Return of El Santo

The Return of El Santo

by King Changó
     
 

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In the years since King Changó's 1996 debut, the world of Latin alternative music has exploded, and what was once cutting edge -- the mixing of Latin rhythms with Two-Tone ska, for example -- has become commonplace (one could argue that Ricky Martin's "Livin' La Vida Loca" is the most successful Latin ska track in history). So…  See more details below

Overview

In the years since King Changó's 1996 debut, the world of Latin alternative music has exploded, and what was once cutting edge -- the mixing of Latin rhythms with Two-Tone ska, for example -- has become commonplace (one could argue that Ricky Martin's "Livin' La Vida Loca" is the most successful Latin ska track in history). So what's left for New York's self-styled Latin ska champions? Plenty. For Return of El Santo -- the title name-checks the masked legend of Mexican wrestling -- the band fold in styles from dub to lovers' rock to drum 'n' bass, hip-hop, and beyond. And from the celebratory first track, "Finalmente" -- a hooky melánge of samba shuffle, turntable scratches, piano montuno, and ragga chant -- Changó sink every stylistic basket they aim for. It's a measure of their musical growth that the album's two standout tracks are markedly dissimilar. "Brujería" features the folkloric strumming of a quinto, then breaks down into an exhilarating joropo for real South American roots flavor. Hot on its heels comes the skittering "Tuvera D-Trip," the most successful stab at Latin jungle since Sidestepper's immortal Logozo (Sidestepper mainman Richard Blair is one of the bevy of remixers and producers on board). From these twin high points, Santo slides somewhat into a frenetic blur of Latin and reggae that alternates as frequently as Blanco jumps between Spanish and English. But the lovely ballad and live favorite "Sin Ti," with its Billy Joel-inspired chorus, and sitar-spiced trip-hop breakdown "Lil Sister" leave enough surprises. As do Changó's roster of collaborators, which includes the Ozomatli horn section and rapper Baby Powa of MTV's Lyricists Lounge. It may have taken four years, but the Kings are back, and they're ready to rumble.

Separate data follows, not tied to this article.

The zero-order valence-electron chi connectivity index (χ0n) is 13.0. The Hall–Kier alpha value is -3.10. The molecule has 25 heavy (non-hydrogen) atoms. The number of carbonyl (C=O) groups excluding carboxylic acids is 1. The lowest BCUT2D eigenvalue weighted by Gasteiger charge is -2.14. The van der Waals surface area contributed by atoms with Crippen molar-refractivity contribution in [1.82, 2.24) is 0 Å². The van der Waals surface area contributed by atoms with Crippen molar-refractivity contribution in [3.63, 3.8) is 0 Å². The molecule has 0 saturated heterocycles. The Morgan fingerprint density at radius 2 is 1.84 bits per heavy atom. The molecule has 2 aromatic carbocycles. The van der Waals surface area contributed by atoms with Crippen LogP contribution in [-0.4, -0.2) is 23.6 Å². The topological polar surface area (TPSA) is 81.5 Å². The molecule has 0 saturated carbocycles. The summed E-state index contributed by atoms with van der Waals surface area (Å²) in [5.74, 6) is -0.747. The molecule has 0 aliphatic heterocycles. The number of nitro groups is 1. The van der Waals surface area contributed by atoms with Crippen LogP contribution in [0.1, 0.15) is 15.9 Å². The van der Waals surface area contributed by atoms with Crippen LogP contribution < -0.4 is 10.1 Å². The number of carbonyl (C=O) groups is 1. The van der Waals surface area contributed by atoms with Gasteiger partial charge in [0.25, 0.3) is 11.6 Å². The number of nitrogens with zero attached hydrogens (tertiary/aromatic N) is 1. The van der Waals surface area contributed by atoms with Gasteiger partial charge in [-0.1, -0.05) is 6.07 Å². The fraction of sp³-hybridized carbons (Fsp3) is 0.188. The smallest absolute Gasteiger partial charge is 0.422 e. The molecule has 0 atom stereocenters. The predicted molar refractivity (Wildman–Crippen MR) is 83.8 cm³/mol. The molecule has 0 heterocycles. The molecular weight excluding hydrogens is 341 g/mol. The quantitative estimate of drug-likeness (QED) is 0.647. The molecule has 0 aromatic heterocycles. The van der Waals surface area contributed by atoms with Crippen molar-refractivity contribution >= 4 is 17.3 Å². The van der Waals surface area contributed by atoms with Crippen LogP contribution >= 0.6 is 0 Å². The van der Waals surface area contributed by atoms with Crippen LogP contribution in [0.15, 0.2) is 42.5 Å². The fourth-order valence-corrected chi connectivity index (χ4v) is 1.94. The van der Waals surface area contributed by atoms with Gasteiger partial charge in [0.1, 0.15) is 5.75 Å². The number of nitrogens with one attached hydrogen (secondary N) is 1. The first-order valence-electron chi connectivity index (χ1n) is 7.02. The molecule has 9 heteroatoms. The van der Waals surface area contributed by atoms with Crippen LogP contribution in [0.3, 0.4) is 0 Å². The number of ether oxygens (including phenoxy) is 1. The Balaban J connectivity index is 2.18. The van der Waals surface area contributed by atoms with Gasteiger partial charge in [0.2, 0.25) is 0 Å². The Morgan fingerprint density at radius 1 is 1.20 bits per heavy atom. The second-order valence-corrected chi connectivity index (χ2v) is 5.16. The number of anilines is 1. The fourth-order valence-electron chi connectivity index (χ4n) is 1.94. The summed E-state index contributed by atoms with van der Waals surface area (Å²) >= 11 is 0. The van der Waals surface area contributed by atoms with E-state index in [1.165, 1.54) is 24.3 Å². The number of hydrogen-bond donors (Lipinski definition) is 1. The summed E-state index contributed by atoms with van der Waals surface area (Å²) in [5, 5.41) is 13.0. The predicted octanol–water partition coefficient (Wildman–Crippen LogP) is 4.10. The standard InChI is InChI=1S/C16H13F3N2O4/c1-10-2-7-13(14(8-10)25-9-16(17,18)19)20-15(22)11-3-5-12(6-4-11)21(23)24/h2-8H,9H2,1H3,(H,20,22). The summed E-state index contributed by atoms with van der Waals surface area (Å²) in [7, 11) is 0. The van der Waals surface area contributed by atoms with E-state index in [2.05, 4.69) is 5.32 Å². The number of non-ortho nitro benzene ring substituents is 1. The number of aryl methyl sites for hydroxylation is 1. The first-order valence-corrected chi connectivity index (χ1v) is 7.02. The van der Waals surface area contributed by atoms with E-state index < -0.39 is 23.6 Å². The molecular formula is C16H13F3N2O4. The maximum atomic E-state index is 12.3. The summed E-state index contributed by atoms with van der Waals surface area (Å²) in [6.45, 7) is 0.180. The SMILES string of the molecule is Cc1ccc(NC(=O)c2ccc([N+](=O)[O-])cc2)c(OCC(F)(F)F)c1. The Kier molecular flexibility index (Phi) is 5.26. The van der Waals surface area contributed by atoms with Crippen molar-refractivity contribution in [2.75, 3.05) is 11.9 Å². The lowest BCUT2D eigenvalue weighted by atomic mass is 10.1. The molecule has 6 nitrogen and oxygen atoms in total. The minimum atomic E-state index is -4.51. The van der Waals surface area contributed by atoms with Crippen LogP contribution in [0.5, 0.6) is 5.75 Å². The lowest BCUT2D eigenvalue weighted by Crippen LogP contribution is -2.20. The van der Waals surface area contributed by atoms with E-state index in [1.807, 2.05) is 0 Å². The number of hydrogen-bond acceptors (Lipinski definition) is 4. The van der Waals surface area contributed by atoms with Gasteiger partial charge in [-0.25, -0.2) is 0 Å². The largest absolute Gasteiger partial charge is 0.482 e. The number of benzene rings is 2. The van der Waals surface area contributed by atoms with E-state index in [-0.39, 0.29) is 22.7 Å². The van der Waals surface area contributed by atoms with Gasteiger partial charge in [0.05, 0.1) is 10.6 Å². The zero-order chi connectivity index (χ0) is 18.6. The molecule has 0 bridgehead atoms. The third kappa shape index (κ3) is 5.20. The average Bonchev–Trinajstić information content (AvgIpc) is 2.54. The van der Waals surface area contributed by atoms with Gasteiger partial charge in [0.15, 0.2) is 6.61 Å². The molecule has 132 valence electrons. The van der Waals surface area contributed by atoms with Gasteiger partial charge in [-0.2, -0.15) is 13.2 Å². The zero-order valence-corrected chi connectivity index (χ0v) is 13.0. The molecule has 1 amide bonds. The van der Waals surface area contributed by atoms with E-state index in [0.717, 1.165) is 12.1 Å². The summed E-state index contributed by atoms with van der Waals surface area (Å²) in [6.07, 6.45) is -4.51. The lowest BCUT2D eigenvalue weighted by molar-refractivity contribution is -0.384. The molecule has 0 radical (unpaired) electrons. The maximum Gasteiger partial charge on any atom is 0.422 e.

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Editorial Reviews

All Music Guide - Peggy Latkovich
Just when it seemed that ska was in danger of becoming a dot on the horizon, King Chango comes roaring back. Hardcore ska is only part of what this hot New York Latin band is about, however. Dub, trip-hop, punk, and drum'n'bass are all slammed together with reckless abandon. The resulting sound is a relentless assault on the senses that leaves the listener exhausted and ultimately satisfied. It's been four years since the band's self-titled debut, and they've spent the time exploring the edges of the gutsy, eclectic sound that they laid down on that one. Here they experiment more with electronic manipulation of sounds, giving the whole a trippier, more ambient, but no less muscular edge. The crisp, powerful percussion and wailing horns are still there, as are the precise, rapid-fire vocals. The joyous "Finalmente" kicks things off with a solid groove laid down by percussion, scratching, and charango. The charango also drives the tropical craziness of "Brujeria," a number that draws on Venezuelan roots. "What Politicians Say" is a rabble-rousing, reggae-tinged political rant. They do manage to mellow things out a bit with "Sin Ti," a ballad shored up with smooth horns and cheesy organ. But even on this one, there is a brief growling dub interlude. "Step Me Down" is an industrial tour de force, with screaming horns, factory-sounding clanks, and electronic beeps and swoops. The Return of El Santo is a strong sophomore release, and is worth the long wait.

Product Details

Release Date:
06/28/2005
Label:
Luaka Bop
UPC:
0680899003827
catalogNumber:
90038
Rank:
220955

Tracks

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Album Credits

Performance Credits

King Changó   Primary Artist
Richard Blair   Piano
Ulises Bella   Tenor Saxophone
Asdrubal Sierra   Trumpet
Asfru Sierra   Trumpet
Jose Espinoza   Alto Saxophone
Babee Power   Background Vocals
DJ Dodgie   scratching
JB Eckl   Guitar
Funjimenez   Piano,Hammond Organ
Francisco Gallardo   Guitar,Guita Flé
John Pantle   Trombone
José Espinosa   Alto Saxophone

Technical Credits

David Byrne   Executive Producer
Richard Blair   Producer
Yale Evelev   Executive Producer
George Michailow   Booking
Jeff Poe   Engineer
KC Porter   Producer
Andrew Blanco   Art Direction,Illustrations,Photo Illustration
Doug McKeon   Producer
Darren Nash   Engineer
Blanquito Man   Producer
Ramo Nova   Producer
Darren Nash   Engineer

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